Preston, Margaret Junkin, 1820-1897

Alternative names
Birth 1820-05-19
Death 1897-03-28

Biographical notes:

Epithet: of Finingham

British Library Archives and Manuscripts Catalogue : Person : Description : ark:/81055/vdc_100000000614.0x000278

Margaret Junkin Preston (1820-1897) of Lexington, Va., was a poet and author.

From the description of Margaret Junkin Preston papers, 1812-1892, 1938, 1997. (Oceanside Free Library). WorldCat record id: 24599967

American author.

From the description of Papers of Margaret Junkin Preston [manuscript], 1889-1893, n.d. (University of Virginia). WorldCat record id: 647870329

Preston was the daughter of George Junkin, Washington College president, 1848-1861, and the wife of John T. L. Preston, professor at Virginia Military Institute, as well as a well-known poet.

From the description of Papers, ca.1839-1872. (Washington & Lee University). WorldCat record id: 567359557

From the description of Scrapbooks. (Washington & Lee University). WorldCat record id: 263416479

From the description of Papers. (Washington & Lee University). WorldCat record id: 567359564

Lexington (Rockbridge Co.) Va. resident.

From the description of Papers, 1864. (Duke University Library). WorldCat record id: 36115939

Margaret Junkin Preston (1820-1897) was a poet and author. Preston was the oldest child of the Reverend George Junkin and Julia Rush Junkin. At the time of Margaret's birth, her father was a minister of the Associate Reformed Church in Milton, Pa. Margaret was educated at home, chiefly by her father, who taught her Greek and Latin and encouraged her reading. When she was ten years old, the family moved to Germantown, Pa., where for two years Junkin was head of a manual labor school. In 1832, he went to Easton, Pa., to be president of the newly founded Lafayette College. He resigned in 1841 to become president of Miami University at Oxford, Ohio; in 1844, he was recalled to Lafayette. He left Easton in 1848 to accept a call to the presidency of Washington College (now Washington and Lee University) at Lexington, Va.

By the time she was 21, Margaret had a serious visual disability. She continued her interest in literature, however, and wrote prose narratives, some of which won prizes. She lived for nine years in her father's house at Lexington. In 1853, her sister Eleanor married Major Thomas Jonathan Jackson, professor of mathematics at the Virginia Military Institute, who later was famous as Stonewall Jackson. Eleanor died only 14 months after her marriage. In 1857, Margaret became the wife of another member of the Virginia Military Institute faculty, Major John Thomas Lewis Preston (1811-1890). Major Preston, a widower with several young children, was professor of Latin in the Institute. Two sons were born of this marriage.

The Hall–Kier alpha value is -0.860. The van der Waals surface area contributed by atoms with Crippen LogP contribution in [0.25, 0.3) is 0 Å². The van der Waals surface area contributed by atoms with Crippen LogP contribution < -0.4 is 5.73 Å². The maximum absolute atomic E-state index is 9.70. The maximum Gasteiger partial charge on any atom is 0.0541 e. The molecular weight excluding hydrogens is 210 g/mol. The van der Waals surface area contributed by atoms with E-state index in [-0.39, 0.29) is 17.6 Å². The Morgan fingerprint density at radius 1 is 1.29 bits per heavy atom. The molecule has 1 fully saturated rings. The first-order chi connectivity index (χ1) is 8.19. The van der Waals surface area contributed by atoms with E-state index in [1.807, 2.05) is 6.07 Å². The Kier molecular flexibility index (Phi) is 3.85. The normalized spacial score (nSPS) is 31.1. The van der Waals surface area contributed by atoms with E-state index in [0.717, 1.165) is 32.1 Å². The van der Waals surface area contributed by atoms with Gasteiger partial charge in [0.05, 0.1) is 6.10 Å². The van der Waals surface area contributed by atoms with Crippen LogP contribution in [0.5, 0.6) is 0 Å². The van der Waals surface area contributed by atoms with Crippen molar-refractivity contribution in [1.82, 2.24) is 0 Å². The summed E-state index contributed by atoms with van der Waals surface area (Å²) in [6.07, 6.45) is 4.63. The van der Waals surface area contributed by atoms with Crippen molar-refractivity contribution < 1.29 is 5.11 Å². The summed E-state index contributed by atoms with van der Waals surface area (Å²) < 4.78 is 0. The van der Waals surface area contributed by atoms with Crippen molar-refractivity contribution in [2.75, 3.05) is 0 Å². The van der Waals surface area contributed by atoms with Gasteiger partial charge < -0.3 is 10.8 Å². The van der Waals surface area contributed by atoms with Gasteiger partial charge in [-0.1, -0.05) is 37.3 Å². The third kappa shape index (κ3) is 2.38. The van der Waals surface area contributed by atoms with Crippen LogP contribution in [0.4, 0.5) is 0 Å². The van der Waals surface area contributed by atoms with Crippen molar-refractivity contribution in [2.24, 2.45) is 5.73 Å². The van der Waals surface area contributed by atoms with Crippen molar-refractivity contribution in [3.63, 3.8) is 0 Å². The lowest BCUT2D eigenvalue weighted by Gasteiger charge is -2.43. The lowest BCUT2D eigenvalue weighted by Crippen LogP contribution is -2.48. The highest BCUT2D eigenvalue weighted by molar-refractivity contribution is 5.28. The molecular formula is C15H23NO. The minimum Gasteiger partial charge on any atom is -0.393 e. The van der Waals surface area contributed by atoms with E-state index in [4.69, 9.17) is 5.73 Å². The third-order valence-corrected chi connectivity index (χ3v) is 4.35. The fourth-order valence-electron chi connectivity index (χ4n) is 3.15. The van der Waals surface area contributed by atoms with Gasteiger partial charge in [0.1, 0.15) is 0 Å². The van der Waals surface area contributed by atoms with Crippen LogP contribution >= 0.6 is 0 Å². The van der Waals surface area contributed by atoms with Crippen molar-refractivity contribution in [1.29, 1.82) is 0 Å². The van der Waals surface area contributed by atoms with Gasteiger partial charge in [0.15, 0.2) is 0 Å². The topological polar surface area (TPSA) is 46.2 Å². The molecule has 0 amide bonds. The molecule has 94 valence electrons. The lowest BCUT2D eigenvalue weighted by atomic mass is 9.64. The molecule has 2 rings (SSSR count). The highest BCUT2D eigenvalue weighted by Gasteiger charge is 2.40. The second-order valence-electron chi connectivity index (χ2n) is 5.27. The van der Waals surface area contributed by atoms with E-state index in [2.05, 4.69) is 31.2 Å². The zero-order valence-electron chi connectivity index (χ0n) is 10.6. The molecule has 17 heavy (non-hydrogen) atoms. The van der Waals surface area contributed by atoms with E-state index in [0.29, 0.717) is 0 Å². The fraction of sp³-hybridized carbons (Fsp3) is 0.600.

The Civil War divided Margaret Preston's family. Her father and sister sympathized with the North and left Lexington. Her husband and her brother-in-law became officers in the Confederate army. Major Preston was commissioned lieutenant-colonel and became adjutant-general on the staff of General Jackson.

Margaret's first published book, a prose tale entitled Silverwood, a Book of Memories, appeared anonymously in 1856. During the Civil War, she wrote a verse narrative of the war years under the title Beechenbrook, a Rhyme of the War. This was printed in Richmond in 1865 and nearly the whole edition was burned when the city was evacuated. It was reprinted in Baltimore in 1866. In 1870, J. B. Lippincott published her Old Song and New, and in 1875 a volume of verse entitled Cartoons, containing her most successful poetry was issued in Boston.

At the end of the Civil War, John Preston returned to his professorship at Virginia Military Institute, which he held until 1882, when at the age of 70, he retired. From 1874 to 1888, the Prestons spent their summers at the home of Colonel William Allan, principal of the McDonogh School near Baltimore and husband of Margaret Junkin Preston's step-daughter. In 1884, with her husband and other family members, Preston made an extensive trip abroad. Her husband died in 1890, and, from 1892 until her death in 1897, Preston lived in Baltimore at the home of her son, Dr. George J. Preston. She was buried in Lexington, Va.

For additional biographical information, see the Dictionary of American Biography ; E. P. Allan, Life and Letters of Margaret Junkin Preston (1903); and Mary P. Coulling, Margaret Junkin Preston: A Biography (1993).

From the guide to the Margaret Junkin Preston Papers (#1543), 1812-1892, 1938, 1997, (Southern Historical Collection)


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  • Women--Diaries
  • Women poets, American--19th century
  • Health resorts--History--19th century
  • Diaries (Blank-books)
  • Jessica (Fictitious character : Shakespeare)--Manuscripts
  • Women--Social life and customs
  • Poets, American--19th century
  • Lorenzo (Fictitious character : Shakespeare)--Manuscripts
  • American literature--Women authors


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  • London, England (as recorded)
  • North Elmham, Norfolk (as recorded)
  • Rockbridge Alum Springs (Rockbridge, Va.) (as recorded)
  • Virginia (as recorded)
  • Hot Springs (Va.) (as recorded)